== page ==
| ||Book #23 War Through the Generations Reading Challenge|
Confederates in the Attic: Dispatches from the Unfinished Civil War
by Tony Horwitz
Like a lot of American males born in the Fifites, Horwitz’ interest in the ACW was stoked by the Centennial and went dormant until the Nineties when Ken Burns’ documentary revived it for him and the rest of the United States too. In this travel book, he tours the South to identify the roots and manifestations of abiding interest in the ACW.
The book opens with a mildly sardonic, mostly affectionate of account of his outings with re-enactors, led by the hardcore Robert Lee Hodge, whose incredible portrait adorns the cover. He then attends Lee-Jackson Day observances in NC; visits Charleston, SC, to see Fort Sumter National Monument, and investigates a possible mix-up of a statue of a Union soldier in Kingstree, SC.
The fifth and longest chapter, first published in The New Yorker, is long journalism about the local repercussions of the murder of Michael Westerman, a Kentucky man who was murdered by a gunshot fired from a car full of black teenagers. Some say Westerman was shot for having a Confederate flag on the back of his pickup truck while others deny it, but the story has serious things to say about race relations in our country.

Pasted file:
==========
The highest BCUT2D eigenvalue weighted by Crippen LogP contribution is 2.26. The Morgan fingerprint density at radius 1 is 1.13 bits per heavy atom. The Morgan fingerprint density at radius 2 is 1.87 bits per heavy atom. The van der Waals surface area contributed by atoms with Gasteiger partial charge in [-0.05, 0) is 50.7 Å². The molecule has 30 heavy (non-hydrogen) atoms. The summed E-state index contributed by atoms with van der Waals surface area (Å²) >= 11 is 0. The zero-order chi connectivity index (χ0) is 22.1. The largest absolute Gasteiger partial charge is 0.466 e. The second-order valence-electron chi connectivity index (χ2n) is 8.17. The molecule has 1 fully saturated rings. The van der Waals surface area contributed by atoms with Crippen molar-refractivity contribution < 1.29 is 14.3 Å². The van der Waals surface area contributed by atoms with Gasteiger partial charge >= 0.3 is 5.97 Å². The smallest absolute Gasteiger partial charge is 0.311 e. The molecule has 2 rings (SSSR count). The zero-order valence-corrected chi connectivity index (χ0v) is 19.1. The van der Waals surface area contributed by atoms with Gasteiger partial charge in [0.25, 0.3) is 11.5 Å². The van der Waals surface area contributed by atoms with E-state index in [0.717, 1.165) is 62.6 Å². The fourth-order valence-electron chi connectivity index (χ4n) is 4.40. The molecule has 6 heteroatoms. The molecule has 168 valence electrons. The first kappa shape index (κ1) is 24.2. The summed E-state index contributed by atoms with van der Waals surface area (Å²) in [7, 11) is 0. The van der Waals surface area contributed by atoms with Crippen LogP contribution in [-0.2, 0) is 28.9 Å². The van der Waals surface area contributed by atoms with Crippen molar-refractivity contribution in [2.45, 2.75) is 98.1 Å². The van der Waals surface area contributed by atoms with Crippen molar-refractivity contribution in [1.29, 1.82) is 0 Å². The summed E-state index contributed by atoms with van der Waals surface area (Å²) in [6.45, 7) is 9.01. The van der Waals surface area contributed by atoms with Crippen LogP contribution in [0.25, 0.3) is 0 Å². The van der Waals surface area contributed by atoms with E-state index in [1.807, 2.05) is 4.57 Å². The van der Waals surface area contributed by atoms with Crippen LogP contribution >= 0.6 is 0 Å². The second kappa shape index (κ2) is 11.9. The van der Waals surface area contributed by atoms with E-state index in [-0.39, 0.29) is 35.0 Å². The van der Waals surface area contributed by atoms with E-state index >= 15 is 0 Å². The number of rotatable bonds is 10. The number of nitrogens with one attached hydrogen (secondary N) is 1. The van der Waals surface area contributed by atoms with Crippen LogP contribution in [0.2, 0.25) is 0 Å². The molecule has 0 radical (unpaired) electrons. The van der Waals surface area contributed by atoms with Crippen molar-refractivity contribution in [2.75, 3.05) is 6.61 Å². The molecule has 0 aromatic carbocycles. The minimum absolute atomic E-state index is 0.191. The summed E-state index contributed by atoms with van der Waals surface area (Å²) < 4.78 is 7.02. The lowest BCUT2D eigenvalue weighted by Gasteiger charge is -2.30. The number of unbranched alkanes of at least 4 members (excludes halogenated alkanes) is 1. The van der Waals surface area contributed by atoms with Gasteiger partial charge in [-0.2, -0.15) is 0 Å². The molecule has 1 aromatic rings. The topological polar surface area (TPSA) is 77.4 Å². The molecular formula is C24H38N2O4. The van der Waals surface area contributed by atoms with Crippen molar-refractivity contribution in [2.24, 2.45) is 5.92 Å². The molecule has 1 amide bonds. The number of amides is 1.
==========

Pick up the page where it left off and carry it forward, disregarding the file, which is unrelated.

Things gets lighter, mercifully, in the next chapter which covers a miserable but funny experience at a reenactment of the Battle of the Wilderness in Virginia. Then, story-teller and sort of historian Shelby Foote, who was made more famous than he liked by Burns’ documentary, tells a story on himself. He was court-martialed out of the Army and dishonorably discharged. Horwitz says that by not fighting in WWII, Foote had "missed the great trauma of his own generation's adolescence." An amazing interview.
In other trips, he visits Shiloh National Military Park during the anniversary of the battle. He provides a description of the weirdness of going there at dawn, expecting to be alone but running into other enthusiasts and having curious conversations. In Georgia, he writes gently derisively about home truths about Gone with the Wind and visits Andersonville National Historic Site, the site of the massive POW camp that did a damn poor job of housing Yankees.
Another hilarious chapter is going on a whirlwind tour of battle sites in Virginia and Maryland with Robert Hodge. Calling it a "Civil Wargasm" the two take a week-long trip, sleeping rough at battlefields and in period uniform. It’s a hoot.
Talking about Confederate unreconstructedness, uniqueness, and schmaltz, Horwitz takes an even-handed and patient view. For my money, Jonathan Raban deftly sums up the book, “His version of the South is solidly credible throughout -- and seriously bad news for the rest of America.”
| ||Posted 11/17/2011 11:40 AM - 77 Views - 0 eProps - 1 Comment|
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